The Disappearance of Eleanor Rigby: Them
"The Disappearance of Eleanor Rigby: Them" is an affecting but disjointed film about trauma's impact on one couple and their families.
The youngest victims of the games.
1) A letter from Kate Johnson, published at RogerEbert.com:
First, I applaud Kate Johnson's response to the movie, which I think was appropriate and creative (though it may not have been fun for her). Was she the target audience for "Funny Games"? Nobody's really saying.
Too late I read your review [of "Funny Games"]. I was blindsided by this movie. Went with a friend and didn't know a THING about it beforehand. All I kept saying was, "Let's get out of here. It's a MOVIE. The director/ producer / whatever is trying to force-feed us with S--T. How can the actors even think of being in such a movie -- what about that little boy?"
Finally when it was over and my "friend" looked like a deer in the headlights -- I was physically sick. I demanded my money back from the box office only to have the girl laugh at me -- at first. I threw up on the floor right in front of her -- and it splattered. She gave me the money, helped me clean up and actually cried. My "friend" was embarrassed by my behavior -- and therefore has lost my friendship. This whole last scene (starring me, my friend, the cashier at the box office), seemed a sequel to the movie.
2) In a story headlined "Haneke plays 'Games' with critics," Variety reports: "'We always expected it would have a polarized response,' says WIP topper Polly Cohen, who admits she was both repulsed and compelled by the film. 'It's for a very specific audience.'" (Barf or applaud: It's up to you! The critical reaction is split right down the middle at RottenTomatoes.)
That article includes a self-reflexive comment in the spirit of "Funny Games." Be sure to read through to the final sentence to see who gets the last laugh:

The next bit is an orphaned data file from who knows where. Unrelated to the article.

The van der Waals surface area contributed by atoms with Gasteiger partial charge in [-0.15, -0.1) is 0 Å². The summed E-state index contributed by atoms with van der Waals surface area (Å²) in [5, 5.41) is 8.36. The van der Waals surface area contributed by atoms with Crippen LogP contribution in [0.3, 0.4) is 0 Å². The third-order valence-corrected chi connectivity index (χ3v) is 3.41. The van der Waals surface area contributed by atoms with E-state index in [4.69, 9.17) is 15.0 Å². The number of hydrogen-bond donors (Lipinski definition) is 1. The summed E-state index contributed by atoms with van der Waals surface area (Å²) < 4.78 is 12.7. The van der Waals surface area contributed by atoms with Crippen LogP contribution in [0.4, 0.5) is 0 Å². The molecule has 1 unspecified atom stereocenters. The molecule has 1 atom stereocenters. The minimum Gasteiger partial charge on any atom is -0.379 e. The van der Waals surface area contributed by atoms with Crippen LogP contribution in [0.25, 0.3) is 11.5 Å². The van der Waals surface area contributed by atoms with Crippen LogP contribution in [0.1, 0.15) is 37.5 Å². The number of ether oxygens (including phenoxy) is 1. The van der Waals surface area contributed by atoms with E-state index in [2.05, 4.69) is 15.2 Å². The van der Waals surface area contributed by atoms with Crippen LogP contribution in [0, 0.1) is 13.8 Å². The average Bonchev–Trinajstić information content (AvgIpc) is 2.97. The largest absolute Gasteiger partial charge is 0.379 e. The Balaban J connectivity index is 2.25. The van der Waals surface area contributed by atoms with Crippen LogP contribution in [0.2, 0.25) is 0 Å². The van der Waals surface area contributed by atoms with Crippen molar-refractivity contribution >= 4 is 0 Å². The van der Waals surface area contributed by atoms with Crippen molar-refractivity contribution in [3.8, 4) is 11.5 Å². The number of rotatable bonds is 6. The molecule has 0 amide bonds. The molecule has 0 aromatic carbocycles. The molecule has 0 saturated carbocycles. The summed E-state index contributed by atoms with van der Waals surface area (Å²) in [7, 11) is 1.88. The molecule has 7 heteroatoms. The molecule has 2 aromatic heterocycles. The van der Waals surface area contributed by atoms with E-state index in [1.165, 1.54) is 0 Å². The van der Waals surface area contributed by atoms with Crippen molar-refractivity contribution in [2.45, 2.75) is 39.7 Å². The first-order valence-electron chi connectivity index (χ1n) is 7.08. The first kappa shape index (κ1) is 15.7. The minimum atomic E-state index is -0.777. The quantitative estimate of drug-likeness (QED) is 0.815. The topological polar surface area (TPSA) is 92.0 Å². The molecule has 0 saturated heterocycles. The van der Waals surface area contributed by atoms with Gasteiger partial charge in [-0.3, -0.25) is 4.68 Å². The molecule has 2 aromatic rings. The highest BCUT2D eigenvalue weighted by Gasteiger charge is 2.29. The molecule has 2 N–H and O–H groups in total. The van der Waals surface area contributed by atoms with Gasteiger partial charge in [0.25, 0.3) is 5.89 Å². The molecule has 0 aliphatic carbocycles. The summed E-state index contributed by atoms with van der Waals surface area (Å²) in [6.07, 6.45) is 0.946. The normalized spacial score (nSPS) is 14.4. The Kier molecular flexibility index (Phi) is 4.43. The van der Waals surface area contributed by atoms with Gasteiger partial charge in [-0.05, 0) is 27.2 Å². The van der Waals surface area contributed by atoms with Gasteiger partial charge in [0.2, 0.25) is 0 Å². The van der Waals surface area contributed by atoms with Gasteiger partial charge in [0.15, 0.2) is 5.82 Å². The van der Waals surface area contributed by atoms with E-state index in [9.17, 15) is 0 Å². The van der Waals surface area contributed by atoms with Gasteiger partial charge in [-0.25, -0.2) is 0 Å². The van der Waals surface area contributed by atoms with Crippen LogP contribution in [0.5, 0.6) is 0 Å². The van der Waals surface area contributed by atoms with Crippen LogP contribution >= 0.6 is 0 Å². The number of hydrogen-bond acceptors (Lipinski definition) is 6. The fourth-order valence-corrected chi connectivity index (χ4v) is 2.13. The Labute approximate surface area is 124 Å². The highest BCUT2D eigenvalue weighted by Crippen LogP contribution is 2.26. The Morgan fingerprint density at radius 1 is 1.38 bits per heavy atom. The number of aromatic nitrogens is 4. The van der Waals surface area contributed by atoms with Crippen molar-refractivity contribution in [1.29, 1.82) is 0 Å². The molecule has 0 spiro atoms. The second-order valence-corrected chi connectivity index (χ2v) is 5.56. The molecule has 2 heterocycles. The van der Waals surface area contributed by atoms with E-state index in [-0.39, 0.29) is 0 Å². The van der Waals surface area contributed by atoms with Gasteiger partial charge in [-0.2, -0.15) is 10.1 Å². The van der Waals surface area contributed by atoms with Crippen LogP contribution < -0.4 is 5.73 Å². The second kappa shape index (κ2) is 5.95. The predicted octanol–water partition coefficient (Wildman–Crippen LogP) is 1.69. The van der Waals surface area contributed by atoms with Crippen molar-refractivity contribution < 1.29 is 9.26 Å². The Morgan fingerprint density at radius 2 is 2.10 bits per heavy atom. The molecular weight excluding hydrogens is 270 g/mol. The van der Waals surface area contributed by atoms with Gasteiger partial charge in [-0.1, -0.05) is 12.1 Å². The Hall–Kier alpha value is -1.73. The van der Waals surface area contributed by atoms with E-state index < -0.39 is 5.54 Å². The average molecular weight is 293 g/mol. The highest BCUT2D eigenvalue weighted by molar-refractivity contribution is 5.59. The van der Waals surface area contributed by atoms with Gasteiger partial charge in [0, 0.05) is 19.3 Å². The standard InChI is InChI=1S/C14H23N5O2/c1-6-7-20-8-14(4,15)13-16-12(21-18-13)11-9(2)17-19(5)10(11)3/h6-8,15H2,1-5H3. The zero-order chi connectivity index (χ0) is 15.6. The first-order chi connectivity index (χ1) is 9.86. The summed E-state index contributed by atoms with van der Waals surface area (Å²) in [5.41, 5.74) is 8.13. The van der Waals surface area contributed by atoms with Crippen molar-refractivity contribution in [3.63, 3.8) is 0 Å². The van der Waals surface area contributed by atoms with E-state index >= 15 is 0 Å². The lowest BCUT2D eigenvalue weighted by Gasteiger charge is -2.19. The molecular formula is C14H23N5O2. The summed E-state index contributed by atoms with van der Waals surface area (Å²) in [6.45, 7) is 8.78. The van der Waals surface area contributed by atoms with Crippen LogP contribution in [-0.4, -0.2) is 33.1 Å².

You've gotta love that they left in the note to the editor of the story. And the idea of a Ron Howard remake of "Cache" is so hilarious I can barely contain myself. You want your Hollywood remake? I got your Hollywood remake right here! (Up next: Paul Haggis's Hollywood remake of "Irreversible.")
The pic did resonate with a certain aud, generating $520,000 at 289 theaters for a $1,799 per-screen average in its opening weekend. And Cohen expects it to resonate even more with Europeans. "We realized with American tastes it could go either way," she says.
JANINE: WE CAN CUT THESE NEXT TWO GRAFS FOR SPACE:
Even some of the harshest critics acknowledge Haneke's skills -- while wringing their hands at his choices.
"It's this moralistic finger-wagging -- scolding us for lapping up what he's serving -- that makes 'Funny Games' so infuriating," Newsweek's David Ansen opines. "That this relentless barrage of psychological and physical torture is extremely well made and powerfully performed... somehow makes it worse."
Ironically, Haneke could soon get a taste of his own medicine: A Ron Howard redo of "Cache" is in development at U.
3) Steve Hyden writes at the Onion A.V. Club Blog:
Haneke thinks we’re all sick and depraved to seek out violent entertainment, and he uses his film like a golf club to bludgeon us for our sins. Only his bludgeoning felt good to me. I didn’t feel implicated; I felt moved, like I had just seen a virtuoso do something impressive, even if the virtuoso himself didn’t seem to understand exactly why it was impressive. [...]
The implication of "Funny Games" is that violent pop culture points to a lack of morality in society, and I reject that idea, just as I reject it when it comes from right-wing politicians every four years. I just don’t think “enjoying” fake violence — which is stylized, cinematic, and, you know, fake -- is in any way like enjoying real violence — which is clumsy, ugly, and, you know, real — unless you’re f--king nuts. [...]
I actually found myself feeling relieved whenever the fourth wall was broken, because it was a brief respite from the overwhelming “reality” of the film. “Oh yeah, these aren’t real people in a real situation, it’s just a bunch of actors pretending to hurt each other.” This is fiction, not snuff. So, what am I supposed to feel bad about? That I enjoy letting Haneke make me feel supremely uneasy over imaginary people getting hurt? If that’s the case, then all drama — whether the conflict is physical, emotional, or spiritual—is morally suspect. And, sorry, but I don’t buy that. If Haneke thinks dumb, violent American films are harmful (though, again, I think he’s misguided in that belief) the proper response is to make more smart thrillers like "Funny Games," only without the hectoring next time.
(tips: Dave McCoy, Nick Tinsley)
This message came to me from a reader named Peter Svensland. He and a fr...
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